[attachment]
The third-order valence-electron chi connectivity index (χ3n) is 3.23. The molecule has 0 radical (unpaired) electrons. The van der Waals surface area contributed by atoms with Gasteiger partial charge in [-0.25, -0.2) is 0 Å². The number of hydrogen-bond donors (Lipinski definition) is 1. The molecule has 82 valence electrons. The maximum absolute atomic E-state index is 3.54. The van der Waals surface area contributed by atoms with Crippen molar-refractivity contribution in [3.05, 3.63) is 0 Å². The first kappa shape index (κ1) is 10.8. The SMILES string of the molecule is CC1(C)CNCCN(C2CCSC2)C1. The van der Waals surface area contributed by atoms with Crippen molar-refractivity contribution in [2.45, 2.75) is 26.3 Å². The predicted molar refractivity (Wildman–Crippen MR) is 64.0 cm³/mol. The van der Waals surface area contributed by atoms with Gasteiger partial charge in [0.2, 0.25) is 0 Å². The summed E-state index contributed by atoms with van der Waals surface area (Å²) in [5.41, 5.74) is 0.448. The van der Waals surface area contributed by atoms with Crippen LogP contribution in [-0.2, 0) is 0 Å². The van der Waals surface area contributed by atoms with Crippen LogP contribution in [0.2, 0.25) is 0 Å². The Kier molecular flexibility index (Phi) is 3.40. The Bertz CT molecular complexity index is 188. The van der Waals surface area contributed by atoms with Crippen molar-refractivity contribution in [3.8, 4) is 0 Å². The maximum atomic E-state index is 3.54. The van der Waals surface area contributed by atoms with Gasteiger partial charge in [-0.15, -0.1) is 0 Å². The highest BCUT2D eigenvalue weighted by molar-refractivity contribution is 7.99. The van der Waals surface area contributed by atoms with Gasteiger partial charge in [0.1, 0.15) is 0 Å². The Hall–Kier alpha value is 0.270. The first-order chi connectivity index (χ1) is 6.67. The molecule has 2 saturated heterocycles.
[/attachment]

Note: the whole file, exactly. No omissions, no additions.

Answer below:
The third-order valence-electron chi connectivity index (χ3n) is 3.23. The molecule has 0 radical (unpaired) electrons. The van der Waals surface area contributed by atoms with Gasteiger partial charge in [-0.25, -0.2) is 0 Å². The number of hydrogen-bond donors (Lipinski definition) is 1. The molecule has 82 valence electrons. The maximum absolute atomic E-state index is 3.54. The van der Waals surface area contributed by atoms with Crippen molar-refractivity contribution in [3.05, 3.63) is 0 Å². The first kappa shape index (κ1) is 10.8. The SMILES string of the molecule is CC1(C)CNCCN(C2CCSC2)C1. The van der Waals surface area contributed by atoms with Crippen molar-refractivity contribution in [2.45, 2.75) is 26.3 Å². The predicted molar refractivity (Wildman–Crippen MR) is 64.0 cm³/mol. The van der Waals surface area contributed by atoms with Gasteiger partial charge in [0.2, 0.25) is 0 Å². The summed E-state index contributed by atoms with van der Waals surface area (Å²) in [5.41, 5.74) is 0.448. The van der Waals surface area contributed by atoms with Crippen LogP contribution in [-0.2, 0) is 0 Å². The van der Waals surface area contributed by atoms with Crippen LogP contribution in [0.2, 0.25) is 0 Å². The Kier molecular flexibility index (Phi) is 3.40. The Bertz CT molecular complexity index is 188. The van der Waals surface area contributed by atoms with Crippen molar-refractivity contribution in [3.8, 4) is 0 Å². The maximum atomic E-state index is 3.54. The van der Waals surface area contributed by atoms with Gasteiger partial charge in [-0.15, -0.1) is 0 Å². The highest BCUT2D eigenvalue weighted by molar-refractivity contribution is 7.99. The van der Waals surface area contributed by atoms with Gasteiger partial charge in [0.1, 0.15) is 0 Å². The Hall–Kier alpha value is 0.270. The first-order chi connectivity index (χ1) is 6.67. The molecule has 2 saturated heterocycles.